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 May 1st, 2018, 10:27 PM #1 Newbie   Joined: May 2018 From: south africa Posts: 11 Thanks: 0 nth - root test - is this a mistake?? Help I need help with the following, but I am stuck. Is the i to the power n a typo? Please help me solve this question... "Use the nth-root test to find the conditions on the constant a in order that the series $\displaystyle \sum _{n=1}^{\infty \:}\left(\frac{an}{an+1}\right)^{n^2}i^n$ is absolutely convergent Last edited by skipjack; May 2nd, 2018 at 03:37 PM.
 May 1st, 2018, 11:45 PM #2 Senior Member   Joined: Oct 2009 Posts: 733 Thanks: 246 We can't possibly know. You'll need to ask the person who gave you this problem.
 May 2nd, 2018, 12:12 AM #3 Newbie   Joined: May 2018 From: south africa Posts: 11 Thanks: 0 Thanks... i meant i have no idea how one would go about solving it. Can you perhaps assist?
 May 2nd, 2018, 12:23 AM #4 Senior Member   Joined: Oct 2009 Posts: 733 Thanks: 246 Sure, can you tell me what $a$ is and what $i$ is? Can we assume $i$ is the imaginary unit? Is $a$ complex? Real?
 May 2nd, 2018, 12:36 AM #5 Newbie   Joined: May 2018 From: south africa Posts: 11 Thanks: 0 I made a mistake - it should be the constant α not a i is the imaginary unit yes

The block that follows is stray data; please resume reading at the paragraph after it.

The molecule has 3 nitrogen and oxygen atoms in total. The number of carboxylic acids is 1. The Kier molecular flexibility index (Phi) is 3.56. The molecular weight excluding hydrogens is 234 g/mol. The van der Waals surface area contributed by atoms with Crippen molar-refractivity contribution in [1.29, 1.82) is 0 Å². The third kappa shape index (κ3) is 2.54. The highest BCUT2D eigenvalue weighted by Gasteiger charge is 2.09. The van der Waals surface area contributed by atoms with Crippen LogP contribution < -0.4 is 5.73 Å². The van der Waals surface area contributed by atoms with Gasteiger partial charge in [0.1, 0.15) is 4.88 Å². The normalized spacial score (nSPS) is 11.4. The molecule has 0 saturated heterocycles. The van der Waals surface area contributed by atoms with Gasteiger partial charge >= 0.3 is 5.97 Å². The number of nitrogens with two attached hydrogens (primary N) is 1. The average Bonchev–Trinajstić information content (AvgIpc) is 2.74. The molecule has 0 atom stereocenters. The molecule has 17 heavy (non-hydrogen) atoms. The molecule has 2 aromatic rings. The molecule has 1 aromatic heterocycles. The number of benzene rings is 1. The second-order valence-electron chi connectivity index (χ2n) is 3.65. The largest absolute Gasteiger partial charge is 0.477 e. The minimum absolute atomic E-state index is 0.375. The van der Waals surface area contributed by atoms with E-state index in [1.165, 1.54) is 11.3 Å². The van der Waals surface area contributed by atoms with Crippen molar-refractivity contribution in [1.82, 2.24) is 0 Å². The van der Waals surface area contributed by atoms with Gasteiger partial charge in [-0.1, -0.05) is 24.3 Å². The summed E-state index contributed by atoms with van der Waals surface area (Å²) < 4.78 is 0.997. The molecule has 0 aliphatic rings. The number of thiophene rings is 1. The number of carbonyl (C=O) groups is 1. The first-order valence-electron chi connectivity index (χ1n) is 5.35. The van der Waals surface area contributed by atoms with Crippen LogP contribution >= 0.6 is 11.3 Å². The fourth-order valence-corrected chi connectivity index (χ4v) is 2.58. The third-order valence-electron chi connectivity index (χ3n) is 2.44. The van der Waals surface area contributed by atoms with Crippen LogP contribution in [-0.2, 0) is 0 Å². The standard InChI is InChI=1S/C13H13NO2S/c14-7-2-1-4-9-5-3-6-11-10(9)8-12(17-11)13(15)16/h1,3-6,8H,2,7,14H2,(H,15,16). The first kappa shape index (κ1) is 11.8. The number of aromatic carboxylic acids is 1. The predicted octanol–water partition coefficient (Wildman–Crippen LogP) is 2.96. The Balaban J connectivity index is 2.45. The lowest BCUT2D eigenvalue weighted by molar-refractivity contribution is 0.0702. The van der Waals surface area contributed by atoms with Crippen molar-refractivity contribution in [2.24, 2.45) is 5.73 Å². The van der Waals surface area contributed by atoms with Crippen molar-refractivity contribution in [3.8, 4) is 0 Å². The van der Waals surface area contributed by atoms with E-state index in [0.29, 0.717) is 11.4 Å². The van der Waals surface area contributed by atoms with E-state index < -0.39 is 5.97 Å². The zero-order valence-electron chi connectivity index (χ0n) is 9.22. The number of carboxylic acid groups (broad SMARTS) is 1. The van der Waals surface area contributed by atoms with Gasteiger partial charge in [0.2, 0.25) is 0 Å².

May 2nd, 2018, 03:31 AM #6 Math Team   Joined: Jan 2015 From: Alabama Posts: 3,261 Thanks: 896 Well, then, do you know what the "nth root test" (I believe I would just say "root test") is? If you do then what do you get when you apply it?
 May 2nd, 2018, 05:08 AM #7 Newbie   Joined: May 2018 From: south africa Posts: 11 Thanks: 0 Yes, here is what I have so far $\displaystyle \:\lim _{n\to \infty }\:\sqrt[n]{\left(\frac{αn}{αn+1}\right)^{n^2}i^n}$ which, after simplifying, leaves me with $\displaystyle \:\lim _{n\to \infty }\:\left(\frac{αn}{αn+1}\right)^ni$ To simplify I though of multiplying with $\displaystyle \frac{\frac{1}{αn}}{\frac{1}{αn}}$ which is equal to 1 Then I would be left with $\displaystyle \lim _{n\to \infty }\left(\frac{1}{1+\frac{1}{n}}\right)^n\:i$ So then because $\displaystyle \lim _{n\to \infty }\left(1+\frac{1}{n}\right)^n\:\:=\:e$ I am left with $\displaystyle \lim _{n\to \infty }\left(\frac{1}{e}\right)i$ I don't know if I am allowed doing that and I don't know how to go further to "find the conditions on constant $\displaystyle α$" in order that the series is absolutely convergent''
 May 2nd, 2018, 05:14 AM #8 Senior Member   Joined: Oct 2009 Posts: 733 Thanks: 246 You take the nth root of the modulus in the nth root test. You forgot the modulus.
 May 2nd, 2018, 06:33 AM #9 Global Moderator     Joined: Oct 2008 From: London, Ontario, Canada - The Forest City Posts: 7,912 Thanks: 1110 Math Focus: Elementary mathematics and beyond What happened to $\alpha$?
 May 2nd, 2018, 08:12 AM #10 Newbie   Joined: May 2018 From: south africa Posts: 11 Thanks: 0 so will it be right to take the complex number as $\displaystyle 0+\left(\frac{1}{e}\right)i$ and then use the formula $\displaystyle \sqrt{a^2+b^2}$ ? Please help... I'm more lost now than before

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